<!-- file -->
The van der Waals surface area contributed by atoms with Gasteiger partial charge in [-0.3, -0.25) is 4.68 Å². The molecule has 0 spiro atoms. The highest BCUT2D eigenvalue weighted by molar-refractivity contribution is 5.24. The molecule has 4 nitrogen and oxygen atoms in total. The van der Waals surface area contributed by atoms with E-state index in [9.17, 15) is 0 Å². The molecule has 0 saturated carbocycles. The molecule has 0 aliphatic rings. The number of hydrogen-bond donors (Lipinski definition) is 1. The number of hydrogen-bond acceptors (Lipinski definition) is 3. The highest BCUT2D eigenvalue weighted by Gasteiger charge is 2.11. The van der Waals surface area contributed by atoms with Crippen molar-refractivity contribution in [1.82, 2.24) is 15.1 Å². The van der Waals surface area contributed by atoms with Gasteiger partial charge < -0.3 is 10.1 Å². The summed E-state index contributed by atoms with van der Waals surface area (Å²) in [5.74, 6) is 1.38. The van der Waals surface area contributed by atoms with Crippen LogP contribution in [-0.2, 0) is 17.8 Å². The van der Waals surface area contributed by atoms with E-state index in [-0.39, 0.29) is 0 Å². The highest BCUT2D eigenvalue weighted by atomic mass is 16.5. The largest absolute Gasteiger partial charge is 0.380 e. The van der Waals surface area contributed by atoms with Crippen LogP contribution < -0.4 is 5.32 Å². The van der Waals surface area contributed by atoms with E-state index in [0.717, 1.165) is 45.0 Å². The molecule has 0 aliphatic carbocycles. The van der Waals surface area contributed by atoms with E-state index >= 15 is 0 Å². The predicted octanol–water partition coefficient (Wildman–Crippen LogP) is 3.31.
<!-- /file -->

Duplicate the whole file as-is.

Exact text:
The van der Waals surface area contributed by atoms with Gasteiger partial charge in [-0.3, -0.25) is 4.68 Å². The molecule has 0 spiro atoms. The highest BCUT2D eigenvalue weighted by molar-refractivity contribution is 5.24. The molecule has 4 nitrogen and oxygen atoms in total. The van der Waals surface area contributed by atoms with E-state index in [9.17, 15) is 0 Å². The molecule has 0 saturated carbocycles. The molecule has 0 aliphatic rings. The number of hydrogen-bond donors (Lipinski definition) is 1. The number of hydrogen-bond acceptors (Lipinski definition) is 3. The highest BCUT2D eigenvalue weighted by Gasteiger charge is 2.11. The van der Waals surface area contributed by atoms with Crippen molar-refractivity contribution in [1.82, 2.24) is 15.1 Å². The van der Waals surface area contributed by atoms with Gasteiger partial charge < -0.3 is 10.1 Å². The summed E-state index contributed by atoms with van der Waals surface area (Å²) in [5.74, 6) is 1.38. The van der Waals surface area contributed by atoms with Crippen LogP contribution in [-0.2, 0) is 17.8 Å². The van der Waals surface area contributed by atoms with E-state index in [-0.39, 0.29) is 0 Å². The highest BCUT2D eigenvalue weighted by atomic mass is 16.5. The largest absolute Gasteiger partial charge is 0.380 e. The van der Waals surface area contributed by atoms with Crippen LogP contribution < -0.4 is 5.32 Å². The van der Waals surface area contributed by atoms with E-state index in [0.717, 1.165) is 45.0 Å². The molecule has 0 aliphatic carbocycles. The van der Waals surface area contributed by atoms with E-state index >= 15 is 0 Å². The predicted octanol–water partition coefficient (Wildman–Crippen LogP) is 3.31.